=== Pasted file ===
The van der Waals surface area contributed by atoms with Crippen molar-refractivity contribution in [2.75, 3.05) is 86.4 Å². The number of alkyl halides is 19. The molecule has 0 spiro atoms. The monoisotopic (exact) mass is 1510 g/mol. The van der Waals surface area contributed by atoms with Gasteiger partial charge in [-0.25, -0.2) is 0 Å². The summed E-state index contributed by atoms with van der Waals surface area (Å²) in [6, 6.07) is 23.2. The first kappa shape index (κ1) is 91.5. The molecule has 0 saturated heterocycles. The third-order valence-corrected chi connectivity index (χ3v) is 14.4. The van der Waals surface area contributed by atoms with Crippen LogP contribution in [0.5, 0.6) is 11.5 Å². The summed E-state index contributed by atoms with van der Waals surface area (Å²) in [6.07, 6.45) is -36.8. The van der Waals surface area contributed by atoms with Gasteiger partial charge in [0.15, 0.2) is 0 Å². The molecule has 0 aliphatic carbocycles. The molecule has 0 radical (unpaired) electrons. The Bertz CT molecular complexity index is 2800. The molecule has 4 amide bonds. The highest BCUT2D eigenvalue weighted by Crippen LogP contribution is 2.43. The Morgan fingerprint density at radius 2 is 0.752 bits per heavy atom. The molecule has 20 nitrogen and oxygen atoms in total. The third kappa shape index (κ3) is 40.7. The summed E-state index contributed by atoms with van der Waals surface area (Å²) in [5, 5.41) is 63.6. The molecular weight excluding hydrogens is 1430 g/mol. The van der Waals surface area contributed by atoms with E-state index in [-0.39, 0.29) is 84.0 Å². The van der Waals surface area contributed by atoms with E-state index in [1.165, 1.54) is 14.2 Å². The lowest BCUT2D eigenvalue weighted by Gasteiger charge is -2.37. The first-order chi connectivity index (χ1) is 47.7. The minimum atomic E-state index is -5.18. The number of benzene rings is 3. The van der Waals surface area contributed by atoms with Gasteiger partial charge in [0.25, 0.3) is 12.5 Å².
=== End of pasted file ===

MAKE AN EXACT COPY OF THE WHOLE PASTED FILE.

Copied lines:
The van der Waals surface area contributed by atoms with Crippen molar-refractivity contribution in [2.75, 3.05) is 86.4 Å². The number of alkyl halides is 19. The molecule has 0 spiro atoms. The monoisotopic (exact) mass is 1510 g/mol. The van der Waals surface area contributed by atoms with Gasteiger partial charge in [-0.25, -0.2) is 0 Å². The summed E-state index contributed by atoms with van der Waals surface area (Å²) in [6, 6.07) is 23.2. The first kappa shape index (κ1) is 91.5. The molecule has 0 saturated heterocycles. The third-order valence-corrected chi connectivity index (χ3v) is 14.4. The van der Waals surface area contributed by atoms with Crippen LogP contribution in [0.5, 0.6) is 11.5 Å². The summed E-state index contributed by atoms with van der Waals surface area (Å²) in [6.07, 6.45) is -36.8. The van der Waals surface area contributed by atoms with Gasteiger partial charge in [0.15, 0.2) is 0 Å². The molecule has 0 aliphatic carbocycles. The molecule has 0 radical (unpaired) electrons. The Bertz CT molecular complexity index is 2800. The molecule has 4 amide bonds. The highest BCUT2D eigenvalue weighted by Crippen LogP contribution is 2.43. The Morgan fingerprint density at radius 2 is 0.752 bits per heavy atom. The molecule has 20 nitrogen and oxygen atoms in total. The third kappa shape index (κ3) is 40.7. The summed E-state index contributed by atoms with van der Waals surface area (Å²) in [5, 5.41) is 63.6. The molecular weight excluding hydrogens is 1430 g/mol. The van der Waals surface area contributed by atoms with E-state index in [-0.39, 0.29) is 84.0 Å². The van der Waals surface area contributed by atoms with E-state index in [1.165, 1.54) is 14.2 Å². The lowest BCUT2D eigenvalue weighted by Gasteiger charge is -2.37. The first-order chi connectivity index (χ1) is 47.7. The minimum atomic E-state index is -5.18. The number of benzene rings is 3. The van der Waals surface area contributed by atoms with Gasteiger partial charge in [0.25, 0.3) is 12.5 Å².